Neonicotinoid pesticides have been widely blamed for the deaths of pollinators on a global scale. A new study published in the journal BioOne has specified that neonicotinoid-treated seeds do not protect against pests. Instead the poison still moves through the plant’s vascular system and poison is expressed through pollen and nectar.
The current study examined the impact of western bean cutworm infestation and damage in dry beans, and the use of seeds treated with the neonicotinoid thiamethoxam, as well as soil treated with aldicarb, another systemic insecticide. Researchers demonstrated that neither thiamethoxam nor aldicarb reduced cutworm damage.
Plots treated with these insecticides had a higher percentage of defects due to feeding by pests when compared to untreated plots, which researchers believed is attributable to factors such as fewer natural enemies.
The EPA has released a prior report in 2014, questioning the benefit of neonicotinoid use as soybean seeds treated with neonicotinoid insecticides provide little or no overall benefits in controlling insects or improving yield or quality in soybean production.
Municipalities and environmental groups have highlighted the health and environmental problems associated with the pesticide. U.S. District Judge Colleen Kollar-Kotelly has previously ordered the Fish and Wildlife Service to halt hazardous pesticide use including the use of neocintoids in four Midwestern States.
“By no later than APRIL 15, 2015, Defendants shall file a Notice indicating the extent to which neonicotinoid pesticides are currently used on the five challenged refuges and where those pesticides are used. Assuming that these pesticides are currently used—or Defendants plan for them to be used—this claim is remanded to the agency to devise a plan to phase out their use as soon as practicable, but no later than January 1, 2016.”http://www.peer.org/assets/docs/nwr/3_17_15_GE_refuge_court_ruling.pdf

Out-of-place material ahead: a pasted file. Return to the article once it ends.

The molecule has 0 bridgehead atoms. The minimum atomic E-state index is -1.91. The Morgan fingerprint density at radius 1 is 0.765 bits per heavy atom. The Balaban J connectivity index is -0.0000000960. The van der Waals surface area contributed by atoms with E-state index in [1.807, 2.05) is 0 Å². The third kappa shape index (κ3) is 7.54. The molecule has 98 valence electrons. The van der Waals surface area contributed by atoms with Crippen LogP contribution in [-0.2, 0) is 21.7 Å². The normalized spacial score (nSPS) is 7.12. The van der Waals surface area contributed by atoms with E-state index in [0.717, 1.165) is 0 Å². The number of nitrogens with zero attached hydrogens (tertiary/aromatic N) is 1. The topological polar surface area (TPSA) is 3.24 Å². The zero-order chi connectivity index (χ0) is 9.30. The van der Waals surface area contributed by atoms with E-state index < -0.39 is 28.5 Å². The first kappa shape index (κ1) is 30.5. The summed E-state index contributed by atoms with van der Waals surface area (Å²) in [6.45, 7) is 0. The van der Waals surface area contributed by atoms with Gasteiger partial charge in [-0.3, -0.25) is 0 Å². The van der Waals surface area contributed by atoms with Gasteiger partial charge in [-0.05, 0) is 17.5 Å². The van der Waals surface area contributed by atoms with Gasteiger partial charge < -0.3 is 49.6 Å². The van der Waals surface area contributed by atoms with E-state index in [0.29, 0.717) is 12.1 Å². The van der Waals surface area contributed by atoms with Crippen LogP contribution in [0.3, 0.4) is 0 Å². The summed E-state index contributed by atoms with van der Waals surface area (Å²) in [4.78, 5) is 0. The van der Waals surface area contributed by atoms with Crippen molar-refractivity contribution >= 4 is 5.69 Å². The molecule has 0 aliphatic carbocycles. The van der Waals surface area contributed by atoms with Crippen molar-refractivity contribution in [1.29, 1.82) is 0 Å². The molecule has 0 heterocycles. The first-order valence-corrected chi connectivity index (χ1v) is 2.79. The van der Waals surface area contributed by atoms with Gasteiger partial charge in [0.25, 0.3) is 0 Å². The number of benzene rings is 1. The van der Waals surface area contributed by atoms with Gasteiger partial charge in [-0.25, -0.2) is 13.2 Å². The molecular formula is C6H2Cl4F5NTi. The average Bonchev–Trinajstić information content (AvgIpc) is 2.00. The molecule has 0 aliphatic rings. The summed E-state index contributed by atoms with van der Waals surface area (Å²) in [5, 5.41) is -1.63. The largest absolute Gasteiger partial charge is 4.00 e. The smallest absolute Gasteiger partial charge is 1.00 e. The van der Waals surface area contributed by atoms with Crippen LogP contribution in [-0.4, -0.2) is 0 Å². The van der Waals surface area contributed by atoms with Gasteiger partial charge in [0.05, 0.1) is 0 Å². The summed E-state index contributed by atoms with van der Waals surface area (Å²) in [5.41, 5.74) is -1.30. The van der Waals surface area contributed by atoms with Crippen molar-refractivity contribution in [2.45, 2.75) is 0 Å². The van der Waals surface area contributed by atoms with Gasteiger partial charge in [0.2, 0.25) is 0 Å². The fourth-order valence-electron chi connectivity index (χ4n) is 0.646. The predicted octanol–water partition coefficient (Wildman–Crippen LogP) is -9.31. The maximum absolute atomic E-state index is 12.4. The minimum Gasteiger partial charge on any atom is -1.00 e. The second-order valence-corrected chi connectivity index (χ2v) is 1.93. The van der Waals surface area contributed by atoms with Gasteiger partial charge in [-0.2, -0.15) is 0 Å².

The federal complaint was filed by the Center for Food Safety (CFS), Public Employees for Environmental Responsibility (PEER), Sierra Club and Beyond Pesticides and requested that the U.S. Fish & Wildlife Service halt the use of pesticides until a rigorous environmental impact study has been completed.
“The court found that neonicotinoid pesticides so upset the natural balance a refuge is supposed to safeguard that a thorough site-specific environmental assessment is required before these potent agents can be used,” said PEER Senior Counsel Paula Dinerstein, noting that neonics are now widely used in U.S. agriculture and even in backyard gardens. “This was not a complete victory, as the court found that the Service’s mismanagement of refuges did not always sink to the level of illegality – a very low bar indeed.”
“The decision makes clear that FWS must analyze the specific impacts genetically engineered crops will have on each unique refuge environment before approving them,” said Paige Tomaselli, senior attorney for Center for Food Safety. “FWS can no longer get away with after-the-fact environmental risk analysis on our fragile wildlife refuges.”
Public Employees for Environmental Responsibility
Center for Food Safety